Individual Savings Accounts (ISAs) were introduced in 1999 and replaced PEPs and TESSAs. They are available to all UK residents over 18 years of age, 16 years of age for the Cash ISAs. They benefit all taxpayers, as any income or capital gains received from investments held within an ISA do not have to be declared to the tax man.
ISAs can invest in cash or longer term investments like stocks and shares (including unit trusts, investment trusts, Open Ended Investment Companies, some fixed interest securities, or any share quoted on a stock exchange recognised by the Inland Revenue.)
In April 2008, the old Mini and Maxi ISA's disappeared and investors now have a choice between a Cash ISA and Stocks and Shares ISA. At the same time, PEPs became Stocks and Shares ISAs and maturing TESSAs became Cash ISA’s.
- The annual investment allowance for 2012/13 is £11,280. Up to £5,640 of that allowance can be saved in cash with one provider. The rest can be invested in stocks and shares with either the same or a different provider.
- You can invest in two separate ISAs each tax year – a cash ISA and a stocks and shares ISA.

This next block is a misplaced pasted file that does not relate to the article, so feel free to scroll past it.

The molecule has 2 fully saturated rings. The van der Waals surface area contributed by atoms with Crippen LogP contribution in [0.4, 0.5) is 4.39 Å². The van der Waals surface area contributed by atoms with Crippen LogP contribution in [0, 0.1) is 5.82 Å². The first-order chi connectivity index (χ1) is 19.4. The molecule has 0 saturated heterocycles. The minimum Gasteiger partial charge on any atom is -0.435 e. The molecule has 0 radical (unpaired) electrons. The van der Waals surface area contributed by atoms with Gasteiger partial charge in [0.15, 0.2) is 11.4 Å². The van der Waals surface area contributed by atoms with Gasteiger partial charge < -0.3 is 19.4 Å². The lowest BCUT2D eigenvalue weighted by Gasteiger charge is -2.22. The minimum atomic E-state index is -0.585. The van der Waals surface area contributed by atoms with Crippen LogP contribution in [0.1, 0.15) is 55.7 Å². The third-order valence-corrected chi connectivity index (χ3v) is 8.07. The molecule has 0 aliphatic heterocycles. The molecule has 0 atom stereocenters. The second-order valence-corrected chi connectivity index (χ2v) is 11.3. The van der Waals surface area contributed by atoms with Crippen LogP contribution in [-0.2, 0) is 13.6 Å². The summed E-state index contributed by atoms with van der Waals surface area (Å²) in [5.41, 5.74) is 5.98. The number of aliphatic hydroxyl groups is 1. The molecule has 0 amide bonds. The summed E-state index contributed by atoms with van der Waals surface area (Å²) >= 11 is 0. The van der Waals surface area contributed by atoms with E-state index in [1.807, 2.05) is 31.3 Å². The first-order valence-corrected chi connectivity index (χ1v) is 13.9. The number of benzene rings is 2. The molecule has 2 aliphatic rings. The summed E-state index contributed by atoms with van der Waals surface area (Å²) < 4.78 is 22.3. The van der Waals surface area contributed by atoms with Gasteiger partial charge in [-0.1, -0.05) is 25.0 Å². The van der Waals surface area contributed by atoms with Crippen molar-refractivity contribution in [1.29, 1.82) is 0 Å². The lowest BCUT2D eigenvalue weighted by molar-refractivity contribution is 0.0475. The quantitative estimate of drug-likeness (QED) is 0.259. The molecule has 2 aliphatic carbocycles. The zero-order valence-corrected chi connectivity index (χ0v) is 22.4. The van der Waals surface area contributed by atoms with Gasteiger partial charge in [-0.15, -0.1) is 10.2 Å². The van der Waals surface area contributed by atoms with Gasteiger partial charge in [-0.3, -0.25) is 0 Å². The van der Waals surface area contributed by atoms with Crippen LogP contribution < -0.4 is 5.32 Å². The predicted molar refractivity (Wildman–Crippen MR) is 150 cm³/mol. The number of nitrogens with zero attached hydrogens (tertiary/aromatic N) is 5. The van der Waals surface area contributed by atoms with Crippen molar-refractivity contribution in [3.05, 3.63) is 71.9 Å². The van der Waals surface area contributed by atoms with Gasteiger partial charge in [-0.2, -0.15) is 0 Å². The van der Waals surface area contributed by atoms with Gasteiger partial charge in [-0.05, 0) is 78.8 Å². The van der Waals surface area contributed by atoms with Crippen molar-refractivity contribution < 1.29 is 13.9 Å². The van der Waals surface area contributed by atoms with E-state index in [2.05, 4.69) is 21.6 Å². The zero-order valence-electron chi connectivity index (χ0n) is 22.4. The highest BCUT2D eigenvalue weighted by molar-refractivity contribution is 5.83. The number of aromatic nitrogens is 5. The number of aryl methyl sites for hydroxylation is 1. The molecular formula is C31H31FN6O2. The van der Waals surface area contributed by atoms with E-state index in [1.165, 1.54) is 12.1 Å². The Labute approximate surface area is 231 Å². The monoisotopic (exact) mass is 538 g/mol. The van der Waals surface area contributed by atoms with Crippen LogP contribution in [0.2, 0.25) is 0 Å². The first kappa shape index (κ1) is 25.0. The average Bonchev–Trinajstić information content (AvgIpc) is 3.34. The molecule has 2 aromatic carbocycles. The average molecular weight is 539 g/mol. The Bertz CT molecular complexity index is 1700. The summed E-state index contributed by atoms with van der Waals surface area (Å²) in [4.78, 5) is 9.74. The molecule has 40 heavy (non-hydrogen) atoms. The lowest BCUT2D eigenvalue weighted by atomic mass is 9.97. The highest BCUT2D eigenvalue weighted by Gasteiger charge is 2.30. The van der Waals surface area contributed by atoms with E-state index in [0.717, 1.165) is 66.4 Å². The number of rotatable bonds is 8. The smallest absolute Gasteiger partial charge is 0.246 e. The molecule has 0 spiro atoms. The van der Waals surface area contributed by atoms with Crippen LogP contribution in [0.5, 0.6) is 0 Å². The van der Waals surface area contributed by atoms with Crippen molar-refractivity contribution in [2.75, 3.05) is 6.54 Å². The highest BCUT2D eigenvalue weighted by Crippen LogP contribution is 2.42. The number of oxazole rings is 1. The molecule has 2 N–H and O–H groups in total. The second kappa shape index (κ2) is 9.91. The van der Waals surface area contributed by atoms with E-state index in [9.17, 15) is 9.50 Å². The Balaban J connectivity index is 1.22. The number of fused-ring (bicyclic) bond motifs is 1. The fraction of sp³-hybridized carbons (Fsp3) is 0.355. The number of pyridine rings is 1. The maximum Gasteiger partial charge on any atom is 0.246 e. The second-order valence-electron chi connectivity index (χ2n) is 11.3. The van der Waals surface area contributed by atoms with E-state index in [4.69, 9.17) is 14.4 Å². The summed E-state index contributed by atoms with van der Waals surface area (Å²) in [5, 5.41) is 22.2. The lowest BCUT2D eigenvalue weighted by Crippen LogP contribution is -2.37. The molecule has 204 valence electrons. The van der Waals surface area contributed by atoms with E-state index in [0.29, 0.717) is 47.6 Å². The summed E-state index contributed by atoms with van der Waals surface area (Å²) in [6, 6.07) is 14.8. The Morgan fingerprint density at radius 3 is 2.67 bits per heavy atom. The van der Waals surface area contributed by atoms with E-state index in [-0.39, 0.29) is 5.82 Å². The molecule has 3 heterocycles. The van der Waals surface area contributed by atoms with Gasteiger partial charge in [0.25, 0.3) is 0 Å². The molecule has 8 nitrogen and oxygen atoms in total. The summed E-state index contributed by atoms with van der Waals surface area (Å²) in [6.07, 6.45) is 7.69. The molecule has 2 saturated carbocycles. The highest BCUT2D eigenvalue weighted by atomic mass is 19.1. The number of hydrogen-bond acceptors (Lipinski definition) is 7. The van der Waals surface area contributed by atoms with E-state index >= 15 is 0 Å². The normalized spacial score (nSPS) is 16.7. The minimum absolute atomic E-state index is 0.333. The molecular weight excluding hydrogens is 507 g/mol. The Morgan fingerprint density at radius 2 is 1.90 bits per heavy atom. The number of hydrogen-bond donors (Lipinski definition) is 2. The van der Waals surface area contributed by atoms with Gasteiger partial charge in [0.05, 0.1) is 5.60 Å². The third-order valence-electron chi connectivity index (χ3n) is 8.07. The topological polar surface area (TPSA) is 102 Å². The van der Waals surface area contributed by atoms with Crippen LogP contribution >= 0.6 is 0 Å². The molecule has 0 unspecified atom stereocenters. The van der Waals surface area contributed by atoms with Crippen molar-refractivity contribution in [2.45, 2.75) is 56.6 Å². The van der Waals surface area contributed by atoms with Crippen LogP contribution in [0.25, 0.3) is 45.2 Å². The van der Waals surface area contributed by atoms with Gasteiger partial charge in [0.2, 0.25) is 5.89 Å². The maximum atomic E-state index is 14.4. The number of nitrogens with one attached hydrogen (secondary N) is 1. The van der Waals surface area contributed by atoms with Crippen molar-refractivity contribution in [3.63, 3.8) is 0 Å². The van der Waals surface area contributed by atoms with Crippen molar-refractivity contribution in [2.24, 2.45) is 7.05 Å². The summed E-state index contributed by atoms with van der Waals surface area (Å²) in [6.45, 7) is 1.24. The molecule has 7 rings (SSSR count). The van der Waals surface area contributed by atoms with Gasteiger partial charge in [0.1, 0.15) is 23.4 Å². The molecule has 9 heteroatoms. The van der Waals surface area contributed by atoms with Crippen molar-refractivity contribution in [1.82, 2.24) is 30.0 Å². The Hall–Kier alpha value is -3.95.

- You can transfer money saved in a cash ISA to a stocks and shares ISA – but you can't transfer money the other way.
Cash ISAs - Cash ISAs are widely available with different interest rates. It is a good idea to shop around for the best Cash ISA rates. It is important however to understand the conditions attached to those rates, for instance access may be restricted in order to achieve that particular rate. The 2012/13 limit for a cash ISA is £5,340.
Stocks & Shares ISA- Your entire ISA allowance can be in stocks and shares. However if you hold a Cash ISA which you have taken out in the same tax year, you will be restricted to the difference between the overall ISA limit and what you have deposited in the Cash ISA. The Stocks & Shares ISA is one account and managed by one provider.